What’s more, both of those occupations remain dominated by men. And largely because of resistance from Senator Joe Manchin of West Virginia, Congress didn’t pass Biden’s companion proposals to bolster wages and working conditions for the preponderantly non-college-educated, nonwhite, female employees in the low-paid “care” industries such as home health care and child care. “We can’t [ignore] these millions and millions of care workers, particularly Black and brown women,” said Jones, now the chief economist and policy director for the Service Employees International Union.
Another complication for Biden is that his plans are colliding with the Federal Reserve Board’s drive to tame inflation. Spending on his big three bills is ramping up in 2023, which could increase the demand for—and bargaining power of—workers without college degrees. But the Fed’s push to slow the economy may neutralize that effect by increasing unemployment. “They are undercutting the job creation that we are supposed to be incentivizing,” Hersh said.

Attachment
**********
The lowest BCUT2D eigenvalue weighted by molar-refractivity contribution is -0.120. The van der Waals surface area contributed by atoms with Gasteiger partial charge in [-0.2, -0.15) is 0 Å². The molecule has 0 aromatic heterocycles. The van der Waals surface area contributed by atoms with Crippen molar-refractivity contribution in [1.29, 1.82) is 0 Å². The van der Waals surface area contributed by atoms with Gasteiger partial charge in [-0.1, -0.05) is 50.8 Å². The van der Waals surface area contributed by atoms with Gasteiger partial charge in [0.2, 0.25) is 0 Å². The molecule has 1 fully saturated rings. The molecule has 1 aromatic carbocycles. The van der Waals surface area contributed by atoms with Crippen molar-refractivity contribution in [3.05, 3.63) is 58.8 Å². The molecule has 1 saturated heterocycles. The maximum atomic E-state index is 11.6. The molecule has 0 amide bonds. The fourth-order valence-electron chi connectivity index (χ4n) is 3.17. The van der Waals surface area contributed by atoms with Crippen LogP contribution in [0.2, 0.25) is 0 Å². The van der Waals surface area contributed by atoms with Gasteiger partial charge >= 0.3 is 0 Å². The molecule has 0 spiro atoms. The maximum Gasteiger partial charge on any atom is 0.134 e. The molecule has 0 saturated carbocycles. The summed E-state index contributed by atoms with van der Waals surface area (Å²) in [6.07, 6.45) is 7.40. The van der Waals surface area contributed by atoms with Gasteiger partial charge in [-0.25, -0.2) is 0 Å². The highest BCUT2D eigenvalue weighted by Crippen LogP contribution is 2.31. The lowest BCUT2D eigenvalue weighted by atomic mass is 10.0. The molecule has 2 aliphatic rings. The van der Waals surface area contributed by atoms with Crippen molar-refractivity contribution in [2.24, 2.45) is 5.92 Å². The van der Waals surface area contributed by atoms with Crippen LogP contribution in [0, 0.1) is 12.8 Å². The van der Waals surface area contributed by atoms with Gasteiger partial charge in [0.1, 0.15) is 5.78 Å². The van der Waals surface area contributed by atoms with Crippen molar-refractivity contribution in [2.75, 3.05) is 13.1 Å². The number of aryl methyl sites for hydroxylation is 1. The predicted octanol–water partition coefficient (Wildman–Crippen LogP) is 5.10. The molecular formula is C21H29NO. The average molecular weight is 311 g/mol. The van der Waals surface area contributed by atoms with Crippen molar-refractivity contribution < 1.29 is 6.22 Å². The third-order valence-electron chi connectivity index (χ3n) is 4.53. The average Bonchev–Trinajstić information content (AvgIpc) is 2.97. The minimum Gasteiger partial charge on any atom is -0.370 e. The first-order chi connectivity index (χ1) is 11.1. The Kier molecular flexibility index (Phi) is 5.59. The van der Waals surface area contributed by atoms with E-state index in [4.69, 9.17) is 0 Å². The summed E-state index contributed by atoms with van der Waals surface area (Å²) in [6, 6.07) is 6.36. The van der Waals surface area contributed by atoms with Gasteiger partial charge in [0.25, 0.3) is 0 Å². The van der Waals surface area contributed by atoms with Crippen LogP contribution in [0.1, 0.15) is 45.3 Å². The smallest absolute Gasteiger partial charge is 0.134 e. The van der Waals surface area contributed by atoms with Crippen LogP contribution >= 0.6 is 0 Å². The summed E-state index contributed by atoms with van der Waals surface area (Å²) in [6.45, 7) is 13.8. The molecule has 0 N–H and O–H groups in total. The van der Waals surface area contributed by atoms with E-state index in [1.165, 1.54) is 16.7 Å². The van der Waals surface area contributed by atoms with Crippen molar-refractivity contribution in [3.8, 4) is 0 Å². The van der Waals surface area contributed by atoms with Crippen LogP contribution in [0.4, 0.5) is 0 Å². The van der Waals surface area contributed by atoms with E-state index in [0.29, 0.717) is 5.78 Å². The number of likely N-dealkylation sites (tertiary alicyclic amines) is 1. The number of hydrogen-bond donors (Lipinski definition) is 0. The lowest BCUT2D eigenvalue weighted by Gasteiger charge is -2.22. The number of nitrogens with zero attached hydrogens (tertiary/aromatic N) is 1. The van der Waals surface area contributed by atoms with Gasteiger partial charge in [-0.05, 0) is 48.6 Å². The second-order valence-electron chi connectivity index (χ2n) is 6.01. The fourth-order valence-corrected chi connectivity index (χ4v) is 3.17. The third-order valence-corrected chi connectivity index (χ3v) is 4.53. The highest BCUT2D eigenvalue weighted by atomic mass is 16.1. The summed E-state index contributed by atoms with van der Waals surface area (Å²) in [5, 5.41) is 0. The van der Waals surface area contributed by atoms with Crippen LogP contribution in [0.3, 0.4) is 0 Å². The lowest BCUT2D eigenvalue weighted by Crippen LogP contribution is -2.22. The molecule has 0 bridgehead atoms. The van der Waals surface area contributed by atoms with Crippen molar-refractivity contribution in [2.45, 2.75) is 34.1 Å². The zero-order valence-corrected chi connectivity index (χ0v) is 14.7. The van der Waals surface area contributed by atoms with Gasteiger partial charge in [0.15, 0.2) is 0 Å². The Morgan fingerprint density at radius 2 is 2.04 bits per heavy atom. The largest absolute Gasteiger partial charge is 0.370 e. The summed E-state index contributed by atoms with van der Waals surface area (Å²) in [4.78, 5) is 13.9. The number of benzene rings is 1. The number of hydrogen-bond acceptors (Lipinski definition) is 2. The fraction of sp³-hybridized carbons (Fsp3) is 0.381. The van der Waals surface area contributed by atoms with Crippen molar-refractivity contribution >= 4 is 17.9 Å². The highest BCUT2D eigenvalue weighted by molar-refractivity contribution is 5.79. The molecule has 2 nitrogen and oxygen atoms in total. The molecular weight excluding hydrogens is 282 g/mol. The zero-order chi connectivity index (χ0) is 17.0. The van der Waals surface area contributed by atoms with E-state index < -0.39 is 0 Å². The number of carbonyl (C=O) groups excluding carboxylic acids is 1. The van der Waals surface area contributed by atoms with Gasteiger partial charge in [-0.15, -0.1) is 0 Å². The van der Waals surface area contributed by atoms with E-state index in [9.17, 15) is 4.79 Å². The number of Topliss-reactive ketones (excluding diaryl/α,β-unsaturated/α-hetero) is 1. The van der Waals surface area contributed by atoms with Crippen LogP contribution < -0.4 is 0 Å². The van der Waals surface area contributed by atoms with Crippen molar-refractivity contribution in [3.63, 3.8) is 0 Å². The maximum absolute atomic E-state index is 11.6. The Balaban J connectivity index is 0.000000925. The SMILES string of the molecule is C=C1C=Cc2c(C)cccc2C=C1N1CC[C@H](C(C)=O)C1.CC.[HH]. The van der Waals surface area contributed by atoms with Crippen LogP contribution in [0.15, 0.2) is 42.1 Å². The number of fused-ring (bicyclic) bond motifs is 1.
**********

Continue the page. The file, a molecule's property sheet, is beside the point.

The list of further projects tied to these three bills is almost endless. The White House calculates that firms have announced some $290 billion in manufacturing investments since Biden took office; the Congressional Budget Office projects that spending from the infrastructure bill could be more than twice as high in 2023 as last year and then increase again by half in 2024.
That pipeline means Biden could be cutting ribbons every week through the 2024 presidential campaign—which would probably be fine with him. Biden rarely seems happier than when he’s around freshly poured concrete, especially if he’s on a podium with local business and labor leaders and elected officials from both parties, all of whom he introduces as enthusiastically (and elaborately) as if he’s toasting the new couple at a wedding. At his core, he remains something like a pre-1970s Democrat, who is most comfortable with a party focused less on cultural crusades than on delivering kitchen-table benefits to people who work with their hands. In his instincts and priorities, Biden is closer to Hubert Humphrey or Henry Jackson than to George McGovern or Obama.